Turning to technology to preserve cultural sites
Syria's Palmyra has been a subject of looting and destruction. (Image via Shutterstock)
This article is an edited crosspost from the MIT Technology Review Arab Edition.
Archaeological sites and artifacts in the Middle East and North Africa used to just be at the mercy of nature’s elements, but now they are at the mercy of armed groups like ISIS. Across the region, cultural sites such as Palmyra and the Mosul Museum are being systematically destroyed. Archaeologists, international organizations, and the public are racing against time to document destroyed sites and artifacts while also preserving landmarks that are still standing, untouched by armed conflict.
The destruction of these sites is happening at an unprecedented scale according to Dr. Bijan Rouhani, vice-president of the International Committee on Risk Preparedness (ICORP). “This destruction is cultural cleansing because these sites offer evidence of different civilizations and cultures. If ISIS becomes successful in their regime, then we will have a very monotone culture in the Middle East, which isn’t a true Middle East because it has always been a mosaic of cultures and religions,” adds Rouhani.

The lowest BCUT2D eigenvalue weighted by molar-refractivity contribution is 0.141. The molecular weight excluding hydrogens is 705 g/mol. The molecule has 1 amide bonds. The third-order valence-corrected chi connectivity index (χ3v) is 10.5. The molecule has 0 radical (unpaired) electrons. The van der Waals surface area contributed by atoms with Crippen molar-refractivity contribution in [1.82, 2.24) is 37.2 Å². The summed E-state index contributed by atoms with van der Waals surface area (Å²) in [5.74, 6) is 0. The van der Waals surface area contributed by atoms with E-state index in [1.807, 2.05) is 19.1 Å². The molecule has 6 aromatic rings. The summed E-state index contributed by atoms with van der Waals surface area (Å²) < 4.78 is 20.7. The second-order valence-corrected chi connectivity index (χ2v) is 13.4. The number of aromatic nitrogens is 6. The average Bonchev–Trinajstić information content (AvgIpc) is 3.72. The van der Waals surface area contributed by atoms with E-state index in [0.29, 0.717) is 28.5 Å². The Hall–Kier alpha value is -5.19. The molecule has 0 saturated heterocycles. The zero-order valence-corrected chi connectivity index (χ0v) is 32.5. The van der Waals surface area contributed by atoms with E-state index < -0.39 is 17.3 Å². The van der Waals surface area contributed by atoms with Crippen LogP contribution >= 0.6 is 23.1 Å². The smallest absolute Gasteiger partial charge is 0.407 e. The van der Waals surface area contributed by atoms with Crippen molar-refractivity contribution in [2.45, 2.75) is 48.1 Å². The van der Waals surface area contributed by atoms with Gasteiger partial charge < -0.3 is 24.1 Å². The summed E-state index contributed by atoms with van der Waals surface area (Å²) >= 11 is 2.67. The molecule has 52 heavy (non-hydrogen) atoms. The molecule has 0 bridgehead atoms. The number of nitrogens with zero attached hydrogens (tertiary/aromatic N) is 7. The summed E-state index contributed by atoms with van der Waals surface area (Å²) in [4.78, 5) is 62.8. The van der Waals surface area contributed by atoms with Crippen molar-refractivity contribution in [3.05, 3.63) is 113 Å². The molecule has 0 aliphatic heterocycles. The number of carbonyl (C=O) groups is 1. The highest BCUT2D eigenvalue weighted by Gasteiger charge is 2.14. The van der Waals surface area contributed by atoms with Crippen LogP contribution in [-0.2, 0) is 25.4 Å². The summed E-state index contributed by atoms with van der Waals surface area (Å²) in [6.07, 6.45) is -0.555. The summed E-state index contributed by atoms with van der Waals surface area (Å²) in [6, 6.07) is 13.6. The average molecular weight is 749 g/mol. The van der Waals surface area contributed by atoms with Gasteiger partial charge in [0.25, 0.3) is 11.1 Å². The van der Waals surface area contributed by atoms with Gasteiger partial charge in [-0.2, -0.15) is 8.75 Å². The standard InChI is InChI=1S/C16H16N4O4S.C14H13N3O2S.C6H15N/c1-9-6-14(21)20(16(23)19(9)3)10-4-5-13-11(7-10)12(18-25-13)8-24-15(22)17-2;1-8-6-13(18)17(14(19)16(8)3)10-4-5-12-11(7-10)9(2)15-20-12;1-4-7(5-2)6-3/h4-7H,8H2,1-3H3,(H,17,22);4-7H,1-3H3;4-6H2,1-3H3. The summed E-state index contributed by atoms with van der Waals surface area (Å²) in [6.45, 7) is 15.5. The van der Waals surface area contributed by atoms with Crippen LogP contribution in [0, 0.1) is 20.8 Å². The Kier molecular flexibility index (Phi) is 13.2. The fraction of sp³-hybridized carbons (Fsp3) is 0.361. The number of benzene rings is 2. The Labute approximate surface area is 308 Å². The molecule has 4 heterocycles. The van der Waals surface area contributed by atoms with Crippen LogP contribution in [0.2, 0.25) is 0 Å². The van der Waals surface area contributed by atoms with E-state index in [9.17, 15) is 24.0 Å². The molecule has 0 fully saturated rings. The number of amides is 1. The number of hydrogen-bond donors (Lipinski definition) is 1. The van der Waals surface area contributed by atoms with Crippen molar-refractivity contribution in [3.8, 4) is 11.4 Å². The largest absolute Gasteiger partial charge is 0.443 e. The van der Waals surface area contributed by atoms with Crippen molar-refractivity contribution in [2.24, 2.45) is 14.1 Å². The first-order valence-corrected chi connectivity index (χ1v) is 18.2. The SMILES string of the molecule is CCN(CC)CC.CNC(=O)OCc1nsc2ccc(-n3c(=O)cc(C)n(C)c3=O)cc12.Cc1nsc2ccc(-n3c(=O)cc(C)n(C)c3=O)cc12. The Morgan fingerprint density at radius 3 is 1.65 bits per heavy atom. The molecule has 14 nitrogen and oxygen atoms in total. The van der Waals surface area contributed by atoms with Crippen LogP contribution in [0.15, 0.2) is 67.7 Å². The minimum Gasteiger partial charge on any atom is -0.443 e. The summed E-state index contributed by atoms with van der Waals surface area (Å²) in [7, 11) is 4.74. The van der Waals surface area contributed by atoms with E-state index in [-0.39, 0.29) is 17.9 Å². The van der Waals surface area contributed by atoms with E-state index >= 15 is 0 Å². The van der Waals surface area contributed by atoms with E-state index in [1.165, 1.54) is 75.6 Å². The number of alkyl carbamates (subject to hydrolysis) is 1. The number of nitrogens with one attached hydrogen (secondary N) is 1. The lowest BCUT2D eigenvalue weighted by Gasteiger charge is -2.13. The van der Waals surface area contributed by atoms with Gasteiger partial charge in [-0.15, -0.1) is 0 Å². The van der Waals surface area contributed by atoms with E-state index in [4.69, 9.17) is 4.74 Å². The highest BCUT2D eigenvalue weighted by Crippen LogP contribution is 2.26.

Turning to technology
Because going into countries with ongoing wars has its own risks, archaeologists and academics alike have turned towards technology to help preserve these symbols from a distance. Since the end of 2011, the efforts to save and preserve these sites are more full-fledged, focused and have gained more momentum than in previous years.
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[Editor’s note: The work of Syrian open source advocate, Bassel Khartabil, can be seen on New Palmyra Project, a project that digitally preserves the ancient Palmyra heritage site, which is currently under the control of ISIS. Khartabil was taken into custody by the Syrian government in 2012 and as yet his future is unknown.]